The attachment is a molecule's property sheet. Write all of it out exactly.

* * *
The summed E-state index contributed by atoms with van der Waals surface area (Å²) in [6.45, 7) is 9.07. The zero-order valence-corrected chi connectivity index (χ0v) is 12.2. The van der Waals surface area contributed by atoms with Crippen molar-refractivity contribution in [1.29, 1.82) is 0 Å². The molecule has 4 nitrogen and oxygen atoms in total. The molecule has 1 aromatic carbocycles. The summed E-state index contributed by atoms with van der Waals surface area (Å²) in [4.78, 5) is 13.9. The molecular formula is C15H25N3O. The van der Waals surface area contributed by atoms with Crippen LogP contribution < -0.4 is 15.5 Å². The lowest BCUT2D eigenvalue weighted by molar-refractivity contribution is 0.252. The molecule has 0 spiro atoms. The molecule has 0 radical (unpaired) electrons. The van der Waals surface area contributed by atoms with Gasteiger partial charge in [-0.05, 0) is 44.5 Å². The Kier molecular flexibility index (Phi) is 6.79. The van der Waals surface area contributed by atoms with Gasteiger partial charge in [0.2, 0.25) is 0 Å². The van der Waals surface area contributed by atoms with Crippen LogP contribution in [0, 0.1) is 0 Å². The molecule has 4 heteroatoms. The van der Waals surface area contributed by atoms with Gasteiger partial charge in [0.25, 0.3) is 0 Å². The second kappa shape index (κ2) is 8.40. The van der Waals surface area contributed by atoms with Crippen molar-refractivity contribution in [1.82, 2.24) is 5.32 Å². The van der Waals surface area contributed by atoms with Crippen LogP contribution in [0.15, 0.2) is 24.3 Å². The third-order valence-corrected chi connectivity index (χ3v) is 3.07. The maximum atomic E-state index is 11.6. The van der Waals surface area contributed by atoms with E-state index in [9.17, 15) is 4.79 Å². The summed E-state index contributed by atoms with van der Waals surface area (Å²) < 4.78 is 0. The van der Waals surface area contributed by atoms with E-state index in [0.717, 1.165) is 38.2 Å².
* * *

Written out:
The summed E-state index contributed by atoms with van der Waals surface area (Å²) in [6.45, 7) is 9.07. The zero-order valence-corrected chi connectivity index (χ0v) is 12.2. The van der Waals surface area contributed by atoms with Crippen molar-refractivity contribution in [1.29, 1.82) is 0 Å². The molecule has 4 nitrogen and oxygen atoms in total. The molecule has 1 aromatic carbocycles. The summed E-state index contributed by atoms with van der Waals surface area (Å²) in [4.78, 5) is 13.9. The molecular formula is C15H25N3O. The van der Waals surface area contributed by atoms with Crippen LogP contribution < -0.4 is 15.5 Å². The lowest BCUT2D eigenvalue weighted by molar-refractivity contribution is 0.252. The molecule has 0 spiro atoms. The molecule has 0 radical (unpaired) electrons. The van der Waals surface area contributed by atoms with Gasteiger partial charge in [-0.05, 0) is 44.5 Å². The Kier molecular flexibility index (Phi) is 6.79. The van der Waals surface area contributed by atoms with Gasteiger partial charge in [0.2, 0.25) is 0 Å². The van der Waals surface area contributed by atoms with Crippen LogP contribution in [0, 0.1) is 0 Å². The molecule has 4 heteroatoms. The van der Waals surface area contributed by atoms with Gasteiger partial charge in [0.25, 0.3) is 0 Å². The second kappa shape index (κ2) is 8.40. The van der Waals surface area contributed by atoms with Crippen molar-refractivity contribution in [1.82, 2.24) is 5.32 Å². The van der Waals surface area contributed by atoms with Crippen LogP contribution in [0.15, 0.2) is 24.3 Å². The third-order valence-corrected chi connectivity index (χ3v) is 3.07. The maximum atomic E-state index is 11.6. The van der Waals surface area contributed by atoms with E-state index in [9.17, 15) is 4.79 Å². The summed E-state index contributed by atoms with van der Waals surface area (Å²) < 4.78 is 0. The van der Waals surface area contributed by atoms with E-state index in [0.717, 1.165) is 38.2 Å².